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Circuit Court Opinions:

Associate Justice Levi Woodbury, United States v. New Bedford Bridge (1847)

Associate Justice Levi Woodbury (1845–1851)

United States v. New Bedford Bridge, 27 F. Cas. 91 (C.C.D. Mass. 1847) (No. 15,867) [First Circuit]

The United States brought a criminal indictment against the private company that had, with the state’s authorization, built the New Bedford Bridge spanning the Acushnet River in Massachusetts. The indictment charged that the bridge violated federal law by interfering with the navigation of a waterway and thereby infringing on the authority of Congress to regulate interstate commerce.

Justice Woodbury began by noting that the defendants could not have acted unlawfully if Massachusetts had acted within its constitutional authority in granting them a charter. Because the Acushnet River lay entirely within the state, he ruled, Massachusetts had authority to make regulations concerning it. While the Constitution had vested in Congress the power to regulate navigable waterways affecting interstate commerce, it had not deprived the states of the ability to regulate their local waterways, even if those waterways were used in interstate commerce. Thus, the states could exercise their reserved powers “with impunity” as long as their regulations did not conflict with laws passed by Congress. When they did conflict, federal law took precedence, rendering the state regulation invalid. In this case, no federal law made the obstruction of a navigable waterway an indictable offense or granted the circuit courts jurisdiction over such cases. Woodbury therefore dismissed the indictment.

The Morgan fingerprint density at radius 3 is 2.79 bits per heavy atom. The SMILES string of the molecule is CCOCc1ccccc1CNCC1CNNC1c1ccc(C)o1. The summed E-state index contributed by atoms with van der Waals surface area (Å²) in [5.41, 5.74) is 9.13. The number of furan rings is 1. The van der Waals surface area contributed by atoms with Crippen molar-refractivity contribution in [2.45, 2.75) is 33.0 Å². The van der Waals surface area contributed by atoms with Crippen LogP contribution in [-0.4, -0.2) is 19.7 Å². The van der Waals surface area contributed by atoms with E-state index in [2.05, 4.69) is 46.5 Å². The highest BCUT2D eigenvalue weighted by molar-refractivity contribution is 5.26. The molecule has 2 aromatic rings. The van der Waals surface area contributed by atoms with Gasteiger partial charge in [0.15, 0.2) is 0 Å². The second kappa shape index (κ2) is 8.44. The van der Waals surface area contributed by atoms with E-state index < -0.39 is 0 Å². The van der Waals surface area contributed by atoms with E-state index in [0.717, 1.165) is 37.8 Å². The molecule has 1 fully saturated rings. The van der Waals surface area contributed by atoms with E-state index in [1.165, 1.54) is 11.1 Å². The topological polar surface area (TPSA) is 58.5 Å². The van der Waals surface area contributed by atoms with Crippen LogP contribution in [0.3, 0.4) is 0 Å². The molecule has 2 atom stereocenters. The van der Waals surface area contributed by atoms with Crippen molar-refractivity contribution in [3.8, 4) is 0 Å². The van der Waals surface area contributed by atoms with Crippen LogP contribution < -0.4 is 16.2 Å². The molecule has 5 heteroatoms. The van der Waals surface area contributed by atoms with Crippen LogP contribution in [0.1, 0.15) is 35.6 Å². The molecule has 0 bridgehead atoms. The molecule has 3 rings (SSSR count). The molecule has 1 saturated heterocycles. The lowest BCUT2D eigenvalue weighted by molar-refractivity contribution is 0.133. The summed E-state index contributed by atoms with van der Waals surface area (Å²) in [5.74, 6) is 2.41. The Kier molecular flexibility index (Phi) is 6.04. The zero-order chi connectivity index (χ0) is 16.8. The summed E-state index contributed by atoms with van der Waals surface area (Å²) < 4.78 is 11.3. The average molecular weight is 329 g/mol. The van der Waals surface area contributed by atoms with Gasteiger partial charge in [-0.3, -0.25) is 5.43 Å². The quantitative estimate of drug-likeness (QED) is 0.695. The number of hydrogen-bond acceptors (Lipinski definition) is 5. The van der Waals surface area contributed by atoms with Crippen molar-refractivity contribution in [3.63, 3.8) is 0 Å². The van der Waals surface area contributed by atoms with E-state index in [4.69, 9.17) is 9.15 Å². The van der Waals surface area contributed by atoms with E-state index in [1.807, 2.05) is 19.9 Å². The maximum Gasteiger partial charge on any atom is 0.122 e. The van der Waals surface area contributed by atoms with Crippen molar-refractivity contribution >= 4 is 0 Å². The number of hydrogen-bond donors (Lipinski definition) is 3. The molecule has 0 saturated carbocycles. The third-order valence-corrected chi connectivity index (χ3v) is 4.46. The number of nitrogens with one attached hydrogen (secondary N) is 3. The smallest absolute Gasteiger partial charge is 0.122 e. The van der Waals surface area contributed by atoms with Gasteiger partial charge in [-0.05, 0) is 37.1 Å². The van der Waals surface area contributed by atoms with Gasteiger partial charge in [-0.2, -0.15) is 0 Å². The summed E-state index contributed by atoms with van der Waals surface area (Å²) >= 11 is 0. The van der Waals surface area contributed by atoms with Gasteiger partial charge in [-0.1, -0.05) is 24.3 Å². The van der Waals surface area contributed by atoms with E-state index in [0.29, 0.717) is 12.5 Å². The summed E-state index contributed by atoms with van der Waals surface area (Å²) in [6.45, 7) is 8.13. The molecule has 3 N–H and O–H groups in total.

Although a strong advocate of states’ rights, Woodbury recognized the potential difficulties that could arise from the states’ regulation of their waterways, particularly if states prioritized improvements to land travel that could interfere with navigation on the water. The solution, he pointed out, lay with Congress, and not the courts. With the rapid increase in construction of bridges and other potential obstructions, he wrote, “it may become necessary for Congress to wake up more of its dormant powers to regulate commerce, and provide relief and redress, criminal and civil, in all cases of this kind clearly within its authority.” In 1899, Congress enacted the Rivers and Harbors Appropriation Act, which prohibited the construction of bridges and other structures over or in the navigable waters of the United States without congressional approval.

In 1852, the Supreme Court decided Cooley v. Board of Wardens, which some scholars identify as the beginning of the Court’s dormant Commerce Clause jurisprudence. Under the dormant Commerce Clause theory, courts may invalidate state regulations interfering with commerce, even if those regulations do not conflict directly with federal law. The Court first struck down a state law on these grounds in Case of the State Freight Tax (1873).